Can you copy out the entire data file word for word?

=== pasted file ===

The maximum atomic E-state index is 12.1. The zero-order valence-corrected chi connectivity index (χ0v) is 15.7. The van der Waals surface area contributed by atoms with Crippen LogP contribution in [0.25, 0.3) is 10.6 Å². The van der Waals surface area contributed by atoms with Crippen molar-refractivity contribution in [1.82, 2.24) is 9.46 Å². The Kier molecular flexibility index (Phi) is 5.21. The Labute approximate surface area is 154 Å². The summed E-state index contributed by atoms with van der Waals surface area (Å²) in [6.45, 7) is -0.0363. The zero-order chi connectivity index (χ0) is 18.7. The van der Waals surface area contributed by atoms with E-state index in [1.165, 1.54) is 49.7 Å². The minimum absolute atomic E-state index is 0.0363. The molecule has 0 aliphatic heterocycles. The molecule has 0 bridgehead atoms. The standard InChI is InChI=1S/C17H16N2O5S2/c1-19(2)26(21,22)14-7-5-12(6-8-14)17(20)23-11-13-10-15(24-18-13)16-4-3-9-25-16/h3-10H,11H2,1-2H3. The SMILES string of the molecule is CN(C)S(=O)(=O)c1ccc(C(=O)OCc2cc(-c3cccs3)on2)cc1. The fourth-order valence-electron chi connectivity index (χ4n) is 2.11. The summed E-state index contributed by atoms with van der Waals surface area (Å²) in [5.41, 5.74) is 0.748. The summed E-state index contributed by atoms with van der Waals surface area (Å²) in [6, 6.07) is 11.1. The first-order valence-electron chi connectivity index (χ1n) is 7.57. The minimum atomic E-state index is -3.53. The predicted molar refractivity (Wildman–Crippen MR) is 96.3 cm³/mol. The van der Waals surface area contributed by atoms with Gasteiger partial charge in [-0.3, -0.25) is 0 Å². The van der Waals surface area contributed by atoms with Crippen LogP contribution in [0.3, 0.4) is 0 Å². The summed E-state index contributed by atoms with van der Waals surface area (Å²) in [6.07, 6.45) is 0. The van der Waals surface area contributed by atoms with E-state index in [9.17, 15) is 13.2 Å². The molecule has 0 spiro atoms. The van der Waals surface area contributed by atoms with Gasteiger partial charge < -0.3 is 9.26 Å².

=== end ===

The maximum atomic E-state index is 12.1. The zero-order valence-corrected chi connectivity index (χ0v) is 15.7. The van der Waals surface area contributed by atoms with Crippen LogP contribution in [0.25, 0.3) is 10.6 Å². The van der Waals surface area contributed by atoms with Crippen molar-refractivity contribution in [1.82, 2.24) is 9.46 Å². The Kier molecular flexibility index (Phi) is 5.21. The Labute approximate surface area is 154 Å². The summed E-state index contributed by atoms with van der Waals surface area (Å²) in [6.45, 7) is -0.0363. The zero-order chi connectivity index (χ0) is 18.7. The van der Waals surface area contributed by atoms with E-state index in [1.165, 1.54) is 49.7 Å². The minimum absolute atomic E-state index is 0.0363. The molecule has 0 aliphatic heterocycles. The molecule has 0 bridgehead atoms. The standard InChI is InChI=1S/C17H16N2O5S2/c1-19(2)26(21,22)14-7-5-12(6-8-14)17(20)23-11-13-10-15(24-18-13)16-4-3-9-25-16/h3-10H,11H2,1-2H3. The SMILES string of the molecule is CN(C)S(=O)(=O)c1ccc(C(=O)OCc2cc(-c3cccs3)on2)cc1. The fourth-order valence-electron chi connectivity index (χ4n) is 2.11. The summed E-state index contributed by atoms with van der Waals surface area (Å²) in [5.41, 5.74) is 0.748. The summed E-state index contributed by atoms with van der Waals surface area (Å²) in [6, 6.07) is 11.1. The first-order valence-electron chi connectivity index (χ1n) is 7.57. The minimum atomic E-state index is -3.53. The predicted molar refractivity (Wildman–Crippen MR) is 96.3 cm³/mol. The van der Waals surface area contributed by atoms with Gasteiger partial charge in [-0.3, -0.25) is 0 Å². The van der Waals surface area contributed by atoms with Crippen LogP contribution in [0.3, 0.4) is 0 Å². The summed E-state index contributed by atoms with van der Waals surface area (Å²) in [6.07, 6.45) is 0. The van der Waals surface area contributed by atoms with E-state index in [9.17, 15) is 13.2 Å². The molecule has 0 spiro atoms. The van der Waals surface area contributed by atoms with Gasteiger partial charge < -0.3 is 9.26 Å².